Right now, the world is focused on climate change ahead of the Paris COP21 summit. There has never been a more urgent time for Pacific nations to have a voice at the global table to highlight their concerns and demand action to keep global temperature rise from under 2 degrees Celsius. We have eloquent leaders such as Kiribati’s President Anote Tong who have a high international profile and whose concerns for his country also reflect the concerns of all Pacific nations. Why not get all the Pacific nations behind Kiribati – or another climate-vulnerable nation – to ensure our concerns are not just heard but acted on. Climate change has become a global security issue and to have a Pacific voice at the UNSC for a one year term would give some leverage to improve the awareness of our issues and be part of a process that demands compliance to agreed resolutions.
There is frustration that financial pledges from developed countries to those most vulnerable often don’t materialize. A voice on the UNSC can add pressure to make sure climate change financing – including pledges of $100 billion by 2020 – actually happen. The key for PICs to be in the UNSC is to ensure that climate change and the special vulnerabilities of Small Island Developing States (SIDs) become an integral part of the security agenda. This is opposed to the current view of security meaning ‘boots on the ground’.
And it is not just climate change – increasingly global security issues involving war, peacekeeping operations, refugees and tax avoidance by multinationals also affect the Pacific and we have every right to have input into the way the UN decides on its course of action.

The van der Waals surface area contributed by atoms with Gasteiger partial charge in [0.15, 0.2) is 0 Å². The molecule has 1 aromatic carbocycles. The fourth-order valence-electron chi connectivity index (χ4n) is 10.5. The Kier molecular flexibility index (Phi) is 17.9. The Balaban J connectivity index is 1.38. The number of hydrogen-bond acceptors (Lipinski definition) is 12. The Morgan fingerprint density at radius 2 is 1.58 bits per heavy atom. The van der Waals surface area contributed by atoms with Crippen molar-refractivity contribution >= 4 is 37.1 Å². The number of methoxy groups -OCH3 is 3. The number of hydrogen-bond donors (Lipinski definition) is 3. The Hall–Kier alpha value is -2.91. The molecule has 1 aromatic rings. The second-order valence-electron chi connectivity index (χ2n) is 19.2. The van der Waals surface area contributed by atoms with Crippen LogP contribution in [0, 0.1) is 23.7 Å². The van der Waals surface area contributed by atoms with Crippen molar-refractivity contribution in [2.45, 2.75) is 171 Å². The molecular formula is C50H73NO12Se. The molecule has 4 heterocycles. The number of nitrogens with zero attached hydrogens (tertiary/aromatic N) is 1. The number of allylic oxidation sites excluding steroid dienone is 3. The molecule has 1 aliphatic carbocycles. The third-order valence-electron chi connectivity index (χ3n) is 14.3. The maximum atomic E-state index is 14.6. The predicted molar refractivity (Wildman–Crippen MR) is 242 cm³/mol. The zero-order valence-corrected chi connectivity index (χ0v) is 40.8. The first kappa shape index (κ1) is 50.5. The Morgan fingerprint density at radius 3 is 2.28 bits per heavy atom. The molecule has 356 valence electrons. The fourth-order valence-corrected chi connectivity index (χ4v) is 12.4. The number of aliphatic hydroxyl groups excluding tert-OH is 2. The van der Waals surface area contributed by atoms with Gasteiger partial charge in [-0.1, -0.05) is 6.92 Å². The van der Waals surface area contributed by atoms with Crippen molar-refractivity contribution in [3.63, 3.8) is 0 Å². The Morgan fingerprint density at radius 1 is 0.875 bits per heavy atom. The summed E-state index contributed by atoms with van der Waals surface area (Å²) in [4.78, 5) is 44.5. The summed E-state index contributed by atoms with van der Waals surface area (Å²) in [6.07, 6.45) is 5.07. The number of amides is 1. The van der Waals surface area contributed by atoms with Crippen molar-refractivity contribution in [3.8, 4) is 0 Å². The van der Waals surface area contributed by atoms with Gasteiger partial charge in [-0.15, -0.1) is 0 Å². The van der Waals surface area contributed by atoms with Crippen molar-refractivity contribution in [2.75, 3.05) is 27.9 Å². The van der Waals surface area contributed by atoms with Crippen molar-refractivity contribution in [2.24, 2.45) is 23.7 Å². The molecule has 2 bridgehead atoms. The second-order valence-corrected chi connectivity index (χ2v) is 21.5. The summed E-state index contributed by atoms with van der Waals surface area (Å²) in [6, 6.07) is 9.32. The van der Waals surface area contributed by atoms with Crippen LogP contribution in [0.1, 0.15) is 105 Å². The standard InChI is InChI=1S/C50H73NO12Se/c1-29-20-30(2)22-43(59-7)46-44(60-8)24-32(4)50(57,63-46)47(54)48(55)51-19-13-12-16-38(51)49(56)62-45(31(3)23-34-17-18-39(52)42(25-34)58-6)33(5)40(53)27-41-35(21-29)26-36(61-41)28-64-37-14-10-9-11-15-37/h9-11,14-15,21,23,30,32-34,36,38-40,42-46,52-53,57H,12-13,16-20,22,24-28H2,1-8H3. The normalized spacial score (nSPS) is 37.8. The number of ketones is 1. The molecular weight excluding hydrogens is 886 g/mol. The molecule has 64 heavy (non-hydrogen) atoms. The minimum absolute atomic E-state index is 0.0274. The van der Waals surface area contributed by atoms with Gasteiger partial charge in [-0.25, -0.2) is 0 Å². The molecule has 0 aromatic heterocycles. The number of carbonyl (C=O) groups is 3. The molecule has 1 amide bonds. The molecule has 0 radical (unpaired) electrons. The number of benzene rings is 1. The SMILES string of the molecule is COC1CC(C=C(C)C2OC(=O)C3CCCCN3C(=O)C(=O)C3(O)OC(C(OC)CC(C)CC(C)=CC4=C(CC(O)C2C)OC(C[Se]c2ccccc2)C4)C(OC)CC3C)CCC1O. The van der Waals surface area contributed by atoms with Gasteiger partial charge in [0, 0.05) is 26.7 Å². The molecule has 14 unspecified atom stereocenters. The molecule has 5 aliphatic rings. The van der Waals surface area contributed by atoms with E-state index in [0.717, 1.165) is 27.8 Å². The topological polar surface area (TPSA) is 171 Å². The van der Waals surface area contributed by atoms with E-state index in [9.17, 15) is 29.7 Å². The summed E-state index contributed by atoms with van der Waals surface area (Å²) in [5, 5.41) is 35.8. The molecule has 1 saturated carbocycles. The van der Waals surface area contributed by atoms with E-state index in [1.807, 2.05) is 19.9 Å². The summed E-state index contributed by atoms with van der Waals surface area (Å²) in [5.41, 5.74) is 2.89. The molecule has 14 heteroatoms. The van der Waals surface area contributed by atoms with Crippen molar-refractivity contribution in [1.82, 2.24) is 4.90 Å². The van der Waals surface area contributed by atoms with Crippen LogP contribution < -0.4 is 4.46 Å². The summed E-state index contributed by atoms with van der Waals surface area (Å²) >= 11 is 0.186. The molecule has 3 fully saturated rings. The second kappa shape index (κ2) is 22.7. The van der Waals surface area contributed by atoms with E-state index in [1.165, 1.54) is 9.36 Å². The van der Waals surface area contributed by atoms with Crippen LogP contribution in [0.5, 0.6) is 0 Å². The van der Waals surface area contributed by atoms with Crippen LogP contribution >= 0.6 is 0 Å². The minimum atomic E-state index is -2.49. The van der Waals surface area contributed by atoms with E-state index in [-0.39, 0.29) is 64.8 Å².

What would be involved if a Pacific nation tried to bid for a seat? What are the challenges?
To begin with, it would require most of the nations’ diplomatic resources to be devoted to UNSC work, which means less on other UN work, such as sustainable development goal (SDG) efforts. It would be a strain on capacity since the government would have to deploy their best diplomats, which may mean important bi-lateral relationships could suffer along the way.
Like many small states, our current disadvantage is that most Pacific UN missions are very small and lack depth of experience in UN matters. Furthermore most of our diplomats are politically employed and when their contracts end they are not retained by the civil service – so experience is lost.
Another factor that counts against island nations is political instability – we need our vision and policies to be stable. Regular changes of government does not allow us to strategically reposition ourselves and maintain long term stability of purpose in the UN arena.
It is fair to question whether there is any real value in bidding for a UNSC seat given the time and expense involved, and to what meaningfully could be achieved by having such a term. Yet many will recognize the need for reform within the UN system and the need for the Pacific to have a greater – and more united – voice in this global institution, and have a stake in the process of reform underway there. In terms of long term vision, PSIDs governments need to reposition themselves strategically in global affairs. This can be done.
A point to remember is that it is not only the concern of the Pacific, but more broadly the SIDS too – including Caribbean and Africa and Indian small oceans states because their development issues are very similar. This could be addressed by the current debate on UNSC reforms – advocating for SIDs non-permanent seats. After all, SIDs issues are global issues (i.e. climate change) but they need to be seen from a SIDs lens, so a seat for SIDs could help.
Australia and New Zealand have both served terms on the UNSC and invariably get the support of Pacific nations to do so. Perhaps it is time to enlist their help in backing a Pacific nation for a change. At the very least, it may be worth exploring the idea of challenging the UN to create a distinct “Pacific” region for UNSC membership so that Pacific nations would have a permanent voice there and the only lobbying they need do is among themselves.
The Pacific is being courted by all the P5 members in various ways and is mostly unaligned – that is, it is friend to all. Enlisting support from the P5 to reform the UNSC and allow for a permanent, rotating Pacific member is one strategy to get our voices heard in the most powerful room in the world.
Photo credit: UN